Health care crisis in the Valley

Patients and doctor speak to some of the struggles accessing health care outside the Columbia Valley

A letter in the Pioneer February 14th from an Invermere doctor claiming Alberta has become harder and harder for patients to access has opened a flood of response. Between letters to the editor, cheers, online comments, and personal stories, the anecdotes are pouring in on how the medical system is breaking down between B.C. and Alberta.

Dr. Gareth Mannheimer, Invermere District Hospital chief of staff, has been working in Invermere for the past 10 years. The Pioneer reached out to Dr. Mannheimer to focus in on this issue and find out what has been happening locally as it relates to Alberta health and the figurative wall rising between the borders.

Dr. Mannheimer says he has seen, without question, a “progression of attrition of access to the facilities in Alberta.” He says what started out as a shutdown to services such as cancer imaging has expanded to include non-emergency surgeries, specialist appointments and more.

“Those barriers have slowly gotten higher and higher and really just quite difficult to navigate,” Dr. Mannheimer reflects. “It affects absolutely every aspect of medical care that we have.”

It is not a total shut-down to services; it is more that it has become “unpredictable” whether a patient will be allowed to cross the border or not for care.

“Certainly we are seeing more and more referrals bounce back because they simply do not treat B.C. patients. This is true for spinal surgery, this is true for many eye emergencies, this is certainly true for cardiac surgery, and it’s become very unpredictable of who they will and won’t treat.”

More patients are now being sent to Kelowna instead of Calgary. Dr. Mannheimer makes clear this is not a question of competency within B.C., praising his colleagues in Kelowna. It is more a question of convenience for Valley residents to be sent either three hours away to Calgary, or over two mountain passes and twice the driving time to Kelowna.

“Patients in the East Kootenays’ proximity to Calgary is such that it really just makes sense. It makes sense for patients themselves. It makes sense for patient’s families, for patient’s support structures. It makes follow-up after these acute interventions more sensible,” he says. “Patients should really have the most appropriate care available, closest to where they live.”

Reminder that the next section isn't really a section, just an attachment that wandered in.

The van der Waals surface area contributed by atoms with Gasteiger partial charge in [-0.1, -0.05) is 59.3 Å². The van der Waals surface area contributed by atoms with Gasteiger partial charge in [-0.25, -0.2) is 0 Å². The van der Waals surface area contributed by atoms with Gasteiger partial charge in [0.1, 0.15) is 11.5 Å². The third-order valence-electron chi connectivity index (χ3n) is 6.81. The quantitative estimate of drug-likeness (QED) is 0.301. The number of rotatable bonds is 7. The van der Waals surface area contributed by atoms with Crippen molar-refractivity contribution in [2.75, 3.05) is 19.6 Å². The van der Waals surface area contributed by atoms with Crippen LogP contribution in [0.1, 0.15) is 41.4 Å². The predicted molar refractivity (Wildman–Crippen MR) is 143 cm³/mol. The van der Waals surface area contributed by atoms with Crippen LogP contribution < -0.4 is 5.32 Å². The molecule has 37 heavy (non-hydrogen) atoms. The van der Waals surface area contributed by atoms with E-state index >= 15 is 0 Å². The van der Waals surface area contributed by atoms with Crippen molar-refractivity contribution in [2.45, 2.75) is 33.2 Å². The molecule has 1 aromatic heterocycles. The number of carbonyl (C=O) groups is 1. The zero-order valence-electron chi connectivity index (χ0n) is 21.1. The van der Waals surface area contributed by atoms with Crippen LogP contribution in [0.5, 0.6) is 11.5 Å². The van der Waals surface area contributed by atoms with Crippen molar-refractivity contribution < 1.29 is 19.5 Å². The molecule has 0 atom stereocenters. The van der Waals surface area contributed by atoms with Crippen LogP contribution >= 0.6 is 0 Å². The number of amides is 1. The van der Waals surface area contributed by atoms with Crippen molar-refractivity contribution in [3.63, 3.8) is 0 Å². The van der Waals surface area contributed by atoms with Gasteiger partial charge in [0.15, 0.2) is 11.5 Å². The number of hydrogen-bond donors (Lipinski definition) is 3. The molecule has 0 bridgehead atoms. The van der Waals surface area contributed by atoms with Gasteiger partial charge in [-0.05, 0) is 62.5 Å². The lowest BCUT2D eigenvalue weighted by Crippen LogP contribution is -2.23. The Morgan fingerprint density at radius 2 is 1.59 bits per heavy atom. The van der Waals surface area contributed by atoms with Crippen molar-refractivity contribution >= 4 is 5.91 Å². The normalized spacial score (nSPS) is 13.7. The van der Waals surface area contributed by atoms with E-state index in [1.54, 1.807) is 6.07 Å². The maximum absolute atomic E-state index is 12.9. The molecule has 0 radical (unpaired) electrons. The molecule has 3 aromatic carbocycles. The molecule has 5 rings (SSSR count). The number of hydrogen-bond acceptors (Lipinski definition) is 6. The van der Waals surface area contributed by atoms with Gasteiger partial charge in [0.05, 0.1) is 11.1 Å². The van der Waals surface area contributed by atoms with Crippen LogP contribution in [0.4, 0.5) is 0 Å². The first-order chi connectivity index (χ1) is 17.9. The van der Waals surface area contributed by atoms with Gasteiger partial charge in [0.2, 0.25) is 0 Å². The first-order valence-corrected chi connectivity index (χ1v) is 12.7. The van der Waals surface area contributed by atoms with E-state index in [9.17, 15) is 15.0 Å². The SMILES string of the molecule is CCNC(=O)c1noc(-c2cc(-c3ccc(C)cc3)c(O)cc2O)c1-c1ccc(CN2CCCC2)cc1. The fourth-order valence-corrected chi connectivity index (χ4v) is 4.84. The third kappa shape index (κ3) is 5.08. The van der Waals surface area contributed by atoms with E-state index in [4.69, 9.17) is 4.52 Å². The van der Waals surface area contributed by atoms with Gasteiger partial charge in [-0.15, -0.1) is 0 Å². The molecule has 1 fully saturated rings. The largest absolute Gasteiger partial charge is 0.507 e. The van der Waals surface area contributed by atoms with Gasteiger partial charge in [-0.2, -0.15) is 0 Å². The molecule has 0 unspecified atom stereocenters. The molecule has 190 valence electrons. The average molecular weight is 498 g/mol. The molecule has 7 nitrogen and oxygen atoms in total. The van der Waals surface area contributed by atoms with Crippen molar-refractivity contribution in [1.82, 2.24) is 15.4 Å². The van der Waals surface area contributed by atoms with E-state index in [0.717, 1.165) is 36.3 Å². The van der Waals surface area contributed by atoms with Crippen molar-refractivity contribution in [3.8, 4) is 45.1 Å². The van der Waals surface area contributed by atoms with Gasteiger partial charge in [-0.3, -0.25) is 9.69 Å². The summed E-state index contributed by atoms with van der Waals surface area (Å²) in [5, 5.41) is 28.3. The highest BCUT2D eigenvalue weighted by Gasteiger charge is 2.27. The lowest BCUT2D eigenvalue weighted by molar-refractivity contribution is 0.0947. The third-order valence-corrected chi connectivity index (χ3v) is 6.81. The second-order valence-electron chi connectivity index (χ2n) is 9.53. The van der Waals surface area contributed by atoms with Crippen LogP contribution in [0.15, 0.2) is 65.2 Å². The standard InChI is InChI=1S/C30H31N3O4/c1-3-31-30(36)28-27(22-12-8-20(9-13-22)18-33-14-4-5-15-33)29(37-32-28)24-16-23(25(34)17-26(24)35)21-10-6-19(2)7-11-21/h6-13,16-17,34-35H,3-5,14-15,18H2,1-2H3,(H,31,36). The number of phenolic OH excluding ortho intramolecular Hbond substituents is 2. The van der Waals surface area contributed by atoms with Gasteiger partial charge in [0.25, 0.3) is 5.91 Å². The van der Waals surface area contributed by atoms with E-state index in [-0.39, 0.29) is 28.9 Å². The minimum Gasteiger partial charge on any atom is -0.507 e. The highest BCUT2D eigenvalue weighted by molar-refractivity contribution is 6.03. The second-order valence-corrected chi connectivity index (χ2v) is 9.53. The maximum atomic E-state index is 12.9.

The Pioneer reached out to Alberta Health Services (AHS) to inquire about the challenge B.C. patients are having in accessing medical care in Alberta. While a media spokesperson said they had no one available for an interview, media relations officer Don Stewart emailed a statement on behalf of AHSs.

“We know that many patients from outside Alberta receive elective – or non-urgent – care at Alberta Health Services (AHS) facilities, including patients who have services available in their home province, as well as those who may be unable to receive specialist care in their home province. AHS does not have a policy restricting care for out-of-province patients,” he wrote.

Mr. Stewart said last year AHS provided care for almost 9,440 patients from outside Alberta, while AHS acute care hospitals often operate at or near 100 per cent capacity.

“Individual services or providers responsible for their practice make decisions that allow them to appropriately manage their waitlists,” Mr. Stewart continues. “The practice of re-directing interior B.C. residents to Kelowna General Hospital for cardiac surgery has been established for nearly one year. It is an agreed practice between leadership at Interior Health, the Kelowna General Hospital Cardiac Program and Foothills Medical Centre.”

He says that agreement was struck for several reasons, including Kelowna’s well-established cardiac program that has unused capacity to provide care, and the nearly 400-patient waitlist at Foothills when the agreement was struck.

“While patients may want to drive a few less hours, both Alberta and B.C. residents deserve the most timely care and this practice is in place to ensure that happens,” Mr. Stewart concludes.

Some Valley residents have been models of the system working well, getting the timeliest service when they need it. Dianne Peterson is one such example. It was 4:30 in the morning on December 16th, 2017, and Ms. Peterson woke with a start. The day before, she had trouble breathing; feeling almost like an elephant was crushing her. She didn’t consider what the breathing trouble may be a symptom of, and went about her day. Now she was awake and knew something was wrong. When she felt a shock run from her throat down her arm, she realized it was a heart attack. Fifteen minutes later she was out the door of her Wilmer home and in the Invermere & District Hospital’s emergency ward. After she was stabilized, she began listening to what was going on around her.

“I heard the doctor talking ‘Kelowna’,” she recalls. Lying in her hospital bed, Ms. Peterson, a self-confessed stubborn woman, called out that there was no way that was happening.

“Now I can talk, and I said, ‘I’m not going to Kelowna’.”

Ms. Peterson has a daughter who lives in Calgary, and another just an hour outside the city, so she wanted to be transferred to where her support system was located. But besides that, she had heard cautionary tales of Valley patients who were scheduled to go to Kelowna but got stuck in Cranbrook because of poor air conditions for fixed wing air transport to move patients from one hospital to another.